Dec 132017
WPMD -- The File Doctor for Word Perfect 5.x. Version 3.0. Includes new menu driven interface. Attempts to automatically repair damaged Word Perfect files. Files that have lost headers, damaged codes, etc.

Full Description of File

WPMD 3.0 - The File Doctor for WPerf5.x.
Fixes broken WordPerfect 5.x (DOS and
Windows) files. Major upgrade from prior
versions. Now interactive; easier to use,
improved file fixing. Shareware, $35. From
Software by Seidman.

File WPMD3.ZIP from The Programmer’s Corner in
Category Word Perfect
WPMD — The File Doctor for Word Perfect 5.x. Version 3.0. Includes new menu driven interface. Attempts to automatically repair damaged Word Perfect files. Files that have lost headers, damaged codes, etc.
File Name File Size Zip Size Zip Type
FILE_ID.DIZ 236 187 deflated
WHATS.NEW 2340 845 deflated
WPMD.EXE 116896 49439 deflated
WPMD3.DOC 38211 12098 deflated

Download File WPMD3.ZIP Here

Contents of the WPMD3.DOC file

Copyright (c) 1989-92
by David Seidman
September 1992

Software by Seidman's


The File Doctor for WordPerfect(r)

Things can go wrong with WordPerfect 5 (that is, 5.0 or 5.1) document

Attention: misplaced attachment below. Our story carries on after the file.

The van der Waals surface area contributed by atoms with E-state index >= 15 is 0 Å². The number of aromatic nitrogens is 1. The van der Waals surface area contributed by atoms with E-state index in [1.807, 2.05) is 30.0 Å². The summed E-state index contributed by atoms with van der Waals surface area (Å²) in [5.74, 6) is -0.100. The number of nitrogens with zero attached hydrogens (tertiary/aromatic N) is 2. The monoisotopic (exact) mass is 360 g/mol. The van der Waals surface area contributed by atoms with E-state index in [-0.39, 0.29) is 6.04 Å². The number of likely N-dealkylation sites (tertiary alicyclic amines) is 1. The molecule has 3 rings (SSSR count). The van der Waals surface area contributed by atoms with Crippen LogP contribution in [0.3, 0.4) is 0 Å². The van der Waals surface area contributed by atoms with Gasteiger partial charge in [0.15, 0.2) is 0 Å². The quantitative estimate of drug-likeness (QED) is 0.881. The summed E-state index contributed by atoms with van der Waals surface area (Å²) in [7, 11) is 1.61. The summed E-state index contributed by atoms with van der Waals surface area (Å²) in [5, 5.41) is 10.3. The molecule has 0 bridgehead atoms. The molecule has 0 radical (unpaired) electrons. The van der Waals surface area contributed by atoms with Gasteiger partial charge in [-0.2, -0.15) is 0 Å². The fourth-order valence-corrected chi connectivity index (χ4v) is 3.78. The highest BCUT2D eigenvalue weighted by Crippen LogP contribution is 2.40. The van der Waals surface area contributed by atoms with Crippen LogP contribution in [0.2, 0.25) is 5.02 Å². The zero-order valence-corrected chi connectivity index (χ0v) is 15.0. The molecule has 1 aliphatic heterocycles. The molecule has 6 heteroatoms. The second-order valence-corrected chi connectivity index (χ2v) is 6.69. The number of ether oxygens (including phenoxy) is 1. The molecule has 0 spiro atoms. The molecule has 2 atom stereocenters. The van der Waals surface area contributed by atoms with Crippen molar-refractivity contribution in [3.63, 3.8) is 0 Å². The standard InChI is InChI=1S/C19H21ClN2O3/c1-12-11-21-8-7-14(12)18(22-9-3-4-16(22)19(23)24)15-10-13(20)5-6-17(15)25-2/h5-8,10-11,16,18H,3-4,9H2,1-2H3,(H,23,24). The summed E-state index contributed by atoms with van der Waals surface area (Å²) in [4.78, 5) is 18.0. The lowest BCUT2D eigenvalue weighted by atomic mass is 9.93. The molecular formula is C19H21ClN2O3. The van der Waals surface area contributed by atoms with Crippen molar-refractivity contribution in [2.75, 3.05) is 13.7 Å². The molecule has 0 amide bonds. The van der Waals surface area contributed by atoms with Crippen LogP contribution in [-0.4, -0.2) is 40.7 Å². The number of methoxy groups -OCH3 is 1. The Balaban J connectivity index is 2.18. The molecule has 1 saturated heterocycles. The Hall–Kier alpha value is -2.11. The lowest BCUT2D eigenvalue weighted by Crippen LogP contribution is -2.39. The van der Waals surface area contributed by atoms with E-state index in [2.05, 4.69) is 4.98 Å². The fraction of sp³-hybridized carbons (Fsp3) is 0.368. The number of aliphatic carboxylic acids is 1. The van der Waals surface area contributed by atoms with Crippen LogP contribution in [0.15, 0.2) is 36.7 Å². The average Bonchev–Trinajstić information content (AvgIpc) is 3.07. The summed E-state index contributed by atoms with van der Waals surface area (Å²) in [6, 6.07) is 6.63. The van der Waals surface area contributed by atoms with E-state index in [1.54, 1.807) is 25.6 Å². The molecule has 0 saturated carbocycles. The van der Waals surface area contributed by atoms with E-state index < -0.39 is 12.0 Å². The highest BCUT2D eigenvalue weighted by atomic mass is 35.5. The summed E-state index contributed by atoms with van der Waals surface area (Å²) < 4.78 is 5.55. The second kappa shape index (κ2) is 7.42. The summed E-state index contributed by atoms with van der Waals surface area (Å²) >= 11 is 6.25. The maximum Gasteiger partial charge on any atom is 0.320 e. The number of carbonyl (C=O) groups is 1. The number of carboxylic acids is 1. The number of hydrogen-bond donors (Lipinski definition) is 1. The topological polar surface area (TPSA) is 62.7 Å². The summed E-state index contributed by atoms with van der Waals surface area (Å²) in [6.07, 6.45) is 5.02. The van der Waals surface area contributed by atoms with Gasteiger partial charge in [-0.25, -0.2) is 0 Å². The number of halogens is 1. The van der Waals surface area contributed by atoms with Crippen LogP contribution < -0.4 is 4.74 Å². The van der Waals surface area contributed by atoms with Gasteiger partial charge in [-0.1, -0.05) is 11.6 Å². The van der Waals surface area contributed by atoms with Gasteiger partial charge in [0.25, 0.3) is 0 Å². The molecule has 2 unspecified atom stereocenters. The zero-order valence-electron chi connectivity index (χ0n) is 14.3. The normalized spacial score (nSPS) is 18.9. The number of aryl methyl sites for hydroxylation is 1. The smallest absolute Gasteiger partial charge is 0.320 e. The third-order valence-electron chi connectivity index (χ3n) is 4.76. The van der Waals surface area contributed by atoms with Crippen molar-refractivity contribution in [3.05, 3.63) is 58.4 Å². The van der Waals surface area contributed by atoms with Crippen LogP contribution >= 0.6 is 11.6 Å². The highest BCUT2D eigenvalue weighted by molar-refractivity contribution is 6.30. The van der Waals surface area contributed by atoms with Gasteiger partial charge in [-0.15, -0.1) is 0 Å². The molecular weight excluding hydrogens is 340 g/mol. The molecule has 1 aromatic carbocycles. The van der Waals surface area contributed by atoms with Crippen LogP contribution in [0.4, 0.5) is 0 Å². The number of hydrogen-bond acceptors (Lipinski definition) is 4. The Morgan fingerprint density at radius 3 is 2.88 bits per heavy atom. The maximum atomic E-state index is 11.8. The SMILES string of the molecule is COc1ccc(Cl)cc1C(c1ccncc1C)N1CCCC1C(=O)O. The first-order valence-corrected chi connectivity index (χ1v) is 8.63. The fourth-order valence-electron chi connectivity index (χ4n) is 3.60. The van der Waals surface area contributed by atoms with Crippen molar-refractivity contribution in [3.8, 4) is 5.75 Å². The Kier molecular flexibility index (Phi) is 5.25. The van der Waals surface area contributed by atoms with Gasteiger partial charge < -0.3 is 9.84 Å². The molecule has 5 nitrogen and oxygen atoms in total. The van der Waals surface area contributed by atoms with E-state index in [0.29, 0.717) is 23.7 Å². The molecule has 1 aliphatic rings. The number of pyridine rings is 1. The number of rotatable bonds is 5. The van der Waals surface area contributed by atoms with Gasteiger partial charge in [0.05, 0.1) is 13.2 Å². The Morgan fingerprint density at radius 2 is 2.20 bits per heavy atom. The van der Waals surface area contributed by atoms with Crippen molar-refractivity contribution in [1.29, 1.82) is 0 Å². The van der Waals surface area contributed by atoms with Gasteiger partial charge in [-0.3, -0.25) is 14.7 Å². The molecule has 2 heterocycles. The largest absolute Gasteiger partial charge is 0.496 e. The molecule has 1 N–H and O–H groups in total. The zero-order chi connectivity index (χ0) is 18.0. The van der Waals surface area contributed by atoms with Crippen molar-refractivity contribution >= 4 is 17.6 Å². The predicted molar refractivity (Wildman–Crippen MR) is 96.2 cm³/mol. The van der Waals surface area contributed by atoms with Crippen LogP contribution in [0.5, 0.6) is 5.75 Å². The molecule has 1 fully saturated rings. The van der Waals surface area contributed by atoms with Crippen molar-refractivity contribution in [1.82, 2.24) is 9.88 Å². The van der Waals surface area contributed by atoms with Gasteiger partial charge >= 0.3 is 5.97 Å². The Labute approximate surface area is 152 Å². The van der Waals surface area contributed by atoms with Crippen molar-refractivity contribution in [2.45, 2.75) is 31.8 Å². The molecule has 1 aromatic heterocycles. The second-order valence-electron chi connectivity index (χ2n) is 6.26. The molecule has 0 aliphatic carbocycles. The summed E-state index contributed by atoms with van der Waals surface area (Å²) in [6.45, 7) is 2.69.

files. Text may disappear. WordPerfect 5 (WPerf5) may stop
recognizing a file as a WPerf5 document file. And other strange things
may happen. We don't always know why they happen, but we can do
something about them when they do.

If your WPerf5 files get sick, WPMD, the WordPerfect 5 File Doctor, may
be able to help. It cannot help if what should be in your file has
simply vanished from your disk, but that is not what usually happens.
Check the size of your file with the DOS DIR command. If the number of
bytes is not too small, your text is probably still there, and it is
time to call the File Doctor. WPMD cannot cure all the maladies that
may afflict WordPerfect files, but it can cure many of them.

WPMD has two ways of operating. The Ordinary Way is very simple to
use. The other way, Drastic Surgery, is a bit more complicated. The